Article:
AHSGR invites you to search German Russian Villages by Region, Province, Colony Group, Village Coordinator, Village, or Keyword.
German Russian Villages History
On December 4, 1762, Catherine the Great issued a Manifesto inviting Western Europeans to settle in Russia. However, it was her second Manifesto of July 22, 1763, which offered transportation to Russia, religious and political autonomy, and land that incited many Western Europeans, mostly Germans, to migrate to Russia.
The first wave of migration occurred in the Volga River region beginning in 1764. By the late 1760s, some isolated settlements were already founded in South Russia. Hutterites first settled in Russia in 1770 and Mennonites began to settle in Russia by 1789. Settlements in the Bessarabian and Black Sea regions were being established in the early nineteenth century.
German Settlements & Resettlements
In the mid-nineteenth century, the areas of Volhynia, Crimea, and the Caucasus were being settled by Germans. Beginning in the late nineteenth century and continuing into the first decade of the 1900s, settlements were being founded by Germans in Siberia. Russia had a population of approximately 1.8 million Germans at the end of the nineteenth century.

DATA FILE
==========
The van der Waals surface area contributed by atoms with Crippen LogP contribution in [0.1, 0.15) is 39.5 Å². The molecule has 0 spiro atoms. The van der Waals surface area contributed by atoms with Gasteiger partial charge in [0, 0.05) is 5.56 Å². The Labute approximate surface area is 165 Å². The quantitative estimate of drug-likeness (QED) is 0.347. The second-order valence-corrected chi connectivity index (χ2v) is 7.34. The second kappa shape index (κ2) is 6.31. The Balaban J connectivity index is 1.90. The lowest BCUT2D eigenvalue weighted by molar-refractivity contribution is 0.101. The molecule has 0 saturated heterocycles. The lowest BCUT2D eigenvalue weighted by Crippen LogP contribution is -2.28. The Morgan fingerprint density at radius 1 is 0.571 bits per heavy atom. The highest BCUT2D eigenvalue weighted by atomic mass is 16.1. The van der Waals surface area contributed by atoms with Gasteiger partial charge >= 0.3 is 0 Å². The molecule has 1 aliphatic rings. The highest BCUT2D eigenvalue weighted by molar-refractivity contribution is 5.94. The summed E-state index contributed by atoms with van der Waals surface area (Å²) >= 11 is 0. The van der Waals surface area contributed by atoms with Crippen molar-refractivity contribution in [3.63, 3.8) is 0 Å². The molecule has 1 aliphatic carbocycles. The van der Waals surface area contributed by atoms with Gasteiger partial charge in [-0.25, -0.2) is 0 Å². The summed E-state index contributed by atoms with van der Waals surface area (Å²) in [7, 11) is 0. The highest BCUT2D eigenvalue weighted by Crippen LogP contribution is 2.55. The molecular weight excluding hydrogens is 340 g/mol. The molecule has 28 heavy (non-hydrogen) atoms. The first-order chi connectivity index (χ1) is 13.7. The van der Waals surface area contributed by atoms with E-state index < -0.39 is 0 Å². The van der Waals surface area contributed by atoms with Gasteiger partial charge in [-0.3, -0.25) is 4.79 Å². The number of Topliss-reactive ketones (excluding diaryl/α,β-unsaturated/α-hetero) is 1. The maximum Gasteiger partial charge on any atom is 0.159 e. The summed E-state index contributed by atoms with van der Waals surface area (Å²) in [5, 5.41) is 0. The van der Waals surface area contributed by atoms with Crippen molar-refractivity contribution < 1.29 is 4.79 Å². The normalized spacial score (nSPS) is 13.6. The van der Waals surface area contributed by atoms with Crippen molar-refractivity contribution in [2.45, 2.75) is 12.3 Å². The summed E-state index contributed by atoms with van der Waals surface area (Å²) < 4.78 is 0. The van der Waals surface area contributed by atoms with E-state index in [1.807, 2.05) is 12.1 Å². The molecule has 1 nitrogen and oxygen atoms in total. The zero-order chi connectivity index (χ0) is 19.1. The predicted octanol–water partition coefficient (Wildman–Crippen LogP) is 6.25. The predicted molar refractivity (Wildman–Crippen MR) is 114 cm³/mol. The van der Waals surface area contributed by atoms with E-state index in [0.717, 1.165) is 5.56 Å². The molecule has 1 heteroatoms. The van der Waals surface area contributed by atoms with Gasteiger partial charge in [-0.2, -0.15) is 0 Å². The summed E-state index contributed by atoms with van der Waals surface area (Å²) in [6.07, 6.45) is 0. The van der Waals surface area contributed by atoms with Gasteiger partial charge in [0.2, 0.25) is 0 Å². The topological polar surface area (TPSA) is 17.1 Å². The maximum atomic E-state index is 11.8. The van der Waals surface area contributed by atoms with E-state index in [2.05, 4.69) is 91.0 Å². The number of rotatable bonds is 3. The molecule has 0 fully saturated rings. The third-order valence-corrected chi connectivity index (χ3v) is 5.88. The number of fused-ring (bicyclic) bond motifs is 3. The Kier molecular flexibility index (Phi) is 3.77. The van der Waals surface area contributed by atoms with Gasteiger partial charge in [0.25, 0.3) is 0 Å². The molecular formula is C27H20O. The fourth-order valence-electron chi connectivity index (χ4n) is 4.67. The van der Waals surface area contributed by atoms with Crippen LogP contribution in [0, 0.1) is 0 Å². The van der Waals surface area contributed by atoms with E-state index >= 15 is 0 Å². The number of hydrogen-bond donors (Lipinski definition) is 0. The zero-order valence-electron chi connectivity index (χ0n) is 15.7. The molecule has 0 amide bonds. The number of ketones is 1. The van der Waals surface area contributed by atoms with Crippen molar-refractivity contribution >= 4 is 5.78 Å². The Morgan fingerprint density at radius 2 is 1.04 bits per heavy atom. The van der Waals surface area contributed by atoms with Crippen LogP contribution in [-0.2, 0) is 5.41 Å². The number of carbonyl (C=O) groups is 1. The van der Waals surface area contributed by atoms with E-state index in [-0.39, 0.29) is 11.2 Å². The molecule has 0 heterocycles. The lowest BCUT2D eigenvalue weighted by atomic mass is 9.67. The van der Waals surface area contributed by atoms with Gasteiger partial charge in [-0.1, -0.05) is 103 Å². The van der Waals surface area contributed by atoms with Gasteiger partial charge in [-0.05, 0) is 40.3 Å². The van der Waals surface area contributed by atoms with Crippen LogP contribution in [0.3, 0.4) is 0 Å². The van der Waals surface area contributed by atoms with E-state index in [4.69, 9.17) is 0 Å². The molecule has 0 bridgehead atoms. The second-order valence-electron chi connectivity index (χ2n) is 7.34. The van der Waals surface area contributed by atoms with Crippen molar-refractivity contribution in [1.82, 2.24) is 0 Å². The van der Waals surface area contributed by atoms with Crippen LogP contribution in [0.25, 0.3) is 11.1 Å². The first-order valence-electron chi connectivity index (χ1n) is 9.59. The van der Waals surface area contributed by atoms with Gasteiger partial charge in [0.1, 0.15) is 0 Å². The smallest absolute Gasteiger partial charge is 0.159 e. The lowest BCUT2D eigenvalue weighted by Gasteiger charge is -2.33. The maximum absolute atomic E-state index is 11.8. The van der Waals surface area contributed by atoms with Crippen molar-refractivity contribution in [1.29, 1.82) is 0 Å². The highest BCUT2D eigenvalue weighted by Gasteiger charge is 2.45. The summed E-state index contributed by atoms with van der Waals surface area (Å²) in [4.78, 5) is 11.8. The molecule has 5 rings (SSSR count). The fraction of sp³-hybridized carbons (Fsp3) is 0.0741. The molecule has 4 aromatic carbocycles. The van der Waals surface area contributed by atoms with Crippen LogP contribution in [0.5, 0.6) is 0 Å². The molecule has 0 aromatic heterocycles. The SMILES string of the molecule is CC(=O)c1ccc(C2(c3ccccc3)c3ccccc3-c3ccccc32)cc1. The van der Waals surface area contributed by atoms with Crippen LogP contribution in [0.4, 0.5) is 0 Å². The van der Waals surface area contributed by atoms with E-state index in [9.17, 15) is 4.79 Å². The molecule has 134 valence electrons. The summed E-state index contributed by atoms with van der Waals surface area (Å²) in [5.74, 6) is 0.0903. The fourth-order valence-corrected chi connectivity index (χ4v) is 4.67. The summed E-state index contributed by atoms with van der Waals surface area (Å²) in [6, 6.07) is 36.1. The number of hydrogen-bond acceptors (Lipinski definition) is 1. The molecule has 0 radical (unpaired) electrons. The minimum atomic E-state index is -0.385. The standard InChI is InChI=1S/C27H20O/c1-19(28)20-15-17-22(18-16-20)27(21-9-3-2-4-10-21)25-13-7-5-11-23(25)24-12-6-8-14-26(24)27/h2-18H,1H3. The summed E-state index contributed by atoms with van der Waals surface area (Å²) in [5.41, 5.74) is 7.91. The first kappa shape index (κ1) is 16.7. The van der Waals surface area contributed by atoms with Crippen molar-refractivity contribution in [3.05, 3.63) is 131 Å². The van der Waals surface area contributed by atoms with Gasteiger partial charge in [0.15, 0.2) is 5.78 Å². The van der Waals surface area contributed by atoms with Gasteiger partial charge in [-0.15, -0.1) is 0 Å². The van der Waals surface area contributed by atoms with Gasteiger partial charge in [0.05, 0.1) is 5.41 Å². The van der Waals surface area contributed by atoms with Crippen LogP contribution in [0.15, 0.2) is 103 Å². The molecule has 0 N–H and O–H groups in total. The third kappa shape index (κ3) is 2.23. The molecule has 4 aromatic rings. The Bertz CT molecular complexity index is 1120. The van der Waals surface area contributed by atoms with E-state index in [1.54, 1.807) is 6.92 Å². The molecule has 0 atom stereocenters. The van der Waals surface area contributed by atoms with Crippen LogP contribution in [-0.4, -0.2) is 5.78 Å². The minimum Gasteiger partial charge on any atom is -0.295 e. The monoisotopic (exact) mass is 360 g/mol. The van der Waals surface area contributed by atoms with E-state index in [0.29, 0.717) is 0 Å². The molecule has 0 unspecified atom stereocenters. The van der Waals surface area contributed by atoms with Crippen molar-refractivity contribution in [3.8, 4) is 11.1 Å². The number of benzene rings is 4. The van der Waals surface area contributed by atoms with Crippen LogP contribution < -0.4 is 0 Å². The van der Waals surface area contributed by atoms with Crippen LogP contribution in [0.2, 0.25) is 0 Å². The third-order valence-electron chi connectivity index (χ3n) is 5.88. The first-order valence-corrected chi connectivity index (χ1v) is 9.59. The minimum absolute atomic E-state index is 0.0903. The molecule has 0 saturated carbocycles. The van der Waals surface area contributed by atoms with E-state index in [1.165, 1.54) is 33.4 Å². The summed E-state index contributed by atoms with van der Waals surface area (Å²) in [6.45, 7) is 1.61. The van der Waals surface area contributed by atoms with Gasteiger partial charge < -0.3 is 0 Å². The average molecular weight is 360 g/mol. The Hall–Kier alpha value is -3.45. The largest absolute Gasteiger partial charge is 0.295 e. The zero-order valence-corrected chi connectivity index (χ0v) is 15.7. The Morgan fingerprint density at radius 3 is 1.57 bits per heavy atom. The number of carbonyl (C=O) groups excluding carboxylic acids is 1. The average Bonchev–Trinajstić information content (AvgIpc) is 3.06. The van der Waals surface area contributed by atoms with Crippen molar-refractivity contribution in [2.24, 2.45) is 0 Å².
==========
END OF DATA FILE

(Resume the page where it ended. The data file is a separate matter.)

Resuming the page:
There were about 3,500 German villages in Russia before 1941 when the Soviet authorities issued a decree resulting in a forced evacuation of the villages and resettlement of villagers to Siberia and the Asiatic Republics (Kazakhstan).
Search German Russian Villages
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- Other Names & Spellings
- Yamburg, Yekaterinovka
- German Origins
- — Jamburg, St. Petersburg Province (today Kingisepp, Leningrad Oblast, Russia)
- Earliest known year of German habitation
- Year founded
- Settlement Type
- Catholic*, Jewish
- Current Place Name
- Dniprove, Dnipropetrovsk Oblast, Ukraine
- Current Country
- Early Black Sea colony, founded prior to Tsar Alexander's invitation to settle the Black Sea area. Founded approximately 10 miles south of Dnipropetrovs'k on the Dnieper by 43 families from Frankfurt, Luck and Porkhovo. It was the only settlement in the Soviet Union that spoke with a Bavarian dialect.
— Google Maps, Google, accessed 4 August 2017, https://www.google.com/maps/place/Dniprove,+Dnipropetrovsk+Oblast,+Ukrainefirstname.lastname@example.org,35.1342473,2195m/data=!3m2!1e3!4b1!4m13!1m7!3m6!1s0x0:0x0!2zNDjCsDIwJzExLjQiTiAzNcKwMDgnMzguNCJF!3b1!8m2!3d48.3365!4d35.144!3m4!1s0x40dbf90115bbc9f7:0xb21204ac0ef72510!8m2!3d48.3356662!4d35.1439896?hl=en
— Global Gazetteer, Falling Rain Genomics, Inc., accessed 4 August 2017, http://www.fallingrain.com/world/UP/04/Yamburg.html
— "German-Russian Handbook," Ulrich Mertens (2010), Germans from Russia Heritage Collection (GRHC) Publications, https://hdl.handle.net/10365/32028, p. 737
— German Captured Documents, FamilySearch, accessed 9 May 2018, https://www.familysearch.org/ark:/61903/3:1:3Q9M-CSVR-Z9XV-9?i=138&cat=979490
— Wikipedia, accessed 9 August 2021, https://uk.wikipedia.org/wiki/%D0%94%D0%BD%D1%96%D0%BF%D1%80%D0%BE%D0%B2%D0%B5
— "Ekaterinoslav (Yekaterinoslav)," The Imperiia Project, accessed 23 August 2021, https://imperiia.omeka.fas.harvard.edu/document/709.